Parish Registers (Scotland)

Discussion in 'Church Records' started by Daft Bat, May 10, 2019.

  1. Daft Bat

    Daft Bat Administrator. Chief cook & bottle washer! Staff Member

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    Civil Registration began in Scotland on 1st January 1855, which is good news if you are looking for evidence of your ancestors’ birth, marriage or death through certificates after that date, but not good news if you are trying to track them down prior to this. That’s where parish records may help you.

    The Early Days

    It became a requirement in 1552 for events such as baptisms, marriages and burials to be recorded in the registers for the Church of Scotland. However, this was not cheap to do and so many people chose not to do so. As a result, those early records were few and far between in many cases and so are not completely reliable.

    No regulations were in place to say how the details should be recorded and so entries in the early registers are very mixed up. They were entered by either the Minister or the Session Clerk and their handwriting is not always the easiest to read!

    Whilst the Church of Scotland records date from the mid-16th century, Catholic records date from the 18th century, with many of them not appearing until 1790 – and then mainly in the large towns and cities.


    What is in them?

    Old Church of Scotland Parish Registers

    Baptisms

    If it is a good record, then name of the child, whether legitimate or not, date of birth and/or date of baptism, father's name, mother's name and maiden surname, place or parish of residence, occupation of the father and names (and sometimes occupations) of witnesses will be recorded. However, the mother’s maiden name might not be there, nor the sex of the child – which can make life a little difficult if it is a name that can apply to both boys and girls!

    Marriages

    You should find the date of the marriage, the names of bride and groom and their parish of residence. Occasionally, you will also see the occupation of the groom and sometimes the name of the bride's father, but this is not a regular occurrence.

    Burials

    These records are even sparser than Baptisms and Marriages. Because there was not a requirement to keep the records, many were not kept. However, in order to be buried, a mortcloth was draped over the coffin – or even the body itself if a coffin was not used. This incurred a fee and so you may just find that the only clue to finding a burial is a record of this cost. Another thing to bear in mind is that married women may be recorded under their maiden name, so not under the name you were necessarily expecting. If you are unable to find the record for a burial where you expect to find it, remember to check other locations as quite often, people were buried in the parish where their family originated, which is not always the one in which they were living.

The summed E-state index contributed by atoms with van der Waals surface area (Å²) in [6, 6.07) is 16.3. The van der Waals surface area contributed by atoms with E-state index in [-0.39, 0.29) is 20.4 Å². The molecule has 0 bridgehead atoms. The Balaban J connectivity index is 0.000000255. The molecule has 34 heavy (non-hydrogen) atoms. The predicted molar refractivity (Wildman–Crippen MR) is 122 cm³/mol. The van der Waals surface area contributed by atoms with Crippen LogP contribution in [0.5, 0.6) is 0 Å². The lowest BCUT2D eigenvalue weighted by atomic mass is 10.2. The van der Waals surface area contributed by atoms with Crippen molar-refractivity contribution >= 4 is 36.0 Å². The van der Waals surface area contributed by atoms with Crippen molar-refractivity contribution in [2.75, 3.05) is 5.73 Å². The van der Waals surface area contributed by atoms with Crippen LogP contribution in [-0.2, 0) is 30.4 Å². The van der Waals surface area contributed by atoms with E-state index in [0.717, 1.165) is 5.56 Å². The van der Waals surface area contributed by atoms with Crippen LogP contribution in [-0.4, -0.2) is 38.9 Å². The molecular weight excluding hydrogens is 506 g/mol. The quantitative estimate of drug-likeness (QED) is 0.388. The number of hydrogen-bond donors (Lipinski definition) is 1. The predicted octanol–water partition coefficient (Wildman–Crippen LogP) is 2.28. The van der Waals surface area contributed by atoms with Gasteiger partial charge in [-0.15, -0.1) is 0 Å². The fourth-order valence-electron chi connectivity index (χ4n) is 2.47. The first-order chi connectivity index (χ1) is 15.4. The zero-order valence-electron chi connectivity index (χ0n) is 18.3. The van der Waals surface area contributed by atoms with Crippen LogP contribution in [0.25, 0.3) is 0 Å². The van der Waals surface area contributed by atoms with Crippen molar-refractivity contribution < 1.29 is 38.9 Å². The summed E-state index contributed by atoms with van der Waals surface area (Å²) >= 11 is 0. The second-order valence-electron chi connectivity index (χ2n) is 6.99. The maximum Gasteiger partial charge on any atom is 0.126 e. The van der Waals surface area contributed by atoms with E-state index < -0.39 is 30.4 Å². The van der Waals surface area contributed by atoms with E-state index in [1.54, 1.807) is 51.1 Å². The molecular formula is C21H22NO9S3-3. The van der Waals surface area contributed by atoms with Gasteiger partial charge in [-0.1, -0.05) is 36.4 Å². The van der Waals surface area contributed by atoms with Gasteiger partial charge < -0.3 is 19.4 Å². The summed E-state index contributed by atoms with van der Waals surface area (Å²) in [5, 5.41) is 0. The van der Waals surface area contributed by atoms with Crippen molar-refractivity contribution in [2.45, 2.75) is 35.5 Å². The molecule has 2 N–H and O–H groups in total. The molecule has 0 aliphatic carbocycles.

NOTE:

    You will also need to take into account that 'irregular' marriages were forms of marriage recognised by Scots Law, yet may have taken place without any official record of the event. These marriages could happen through an exchange of promises before witnesses or just through cohabitation.


    Catholic Registers

    Baptisms

    Similar to the Church of Scotland, the records should contain the name of the child, whether legitimate or not, date of birth and/or date of baptism, father's name, mother's name and maiden surname, place or parish of residence, occupation of the father and names (and sometimes occupations) of witnesses will be recorded. The name of the priest will also appear.

    Marriages

    Again, many marriage records are minimal with often just the names of the bride and groom and that of the priest being recorded. However, you may be lucky and also find the details of the parish where the happy couple were living, their parish of origin and the bride’s father’s name.

    Burials

    Once more, these were not widely recorded. However, where they were, you should be able to find the person’s name, date of death, date of burial, their address and age plus the name of a relative (as in widow of… or child of…)

    One very important thing to remember is that many of these Catholic records were written in Latin, rather than English.

    Where can they be found?

    Many of the records have been lodged with the General Register Office for Scotland in Edinburgh, but some are still with the Parish Church or Kirk. A great deal of them are available to download from the Scotland’s People website. You will need to register with them and purchase some credits. You will then be able to download a copy of the entry. A full explanation of their costs is available on the website.
     

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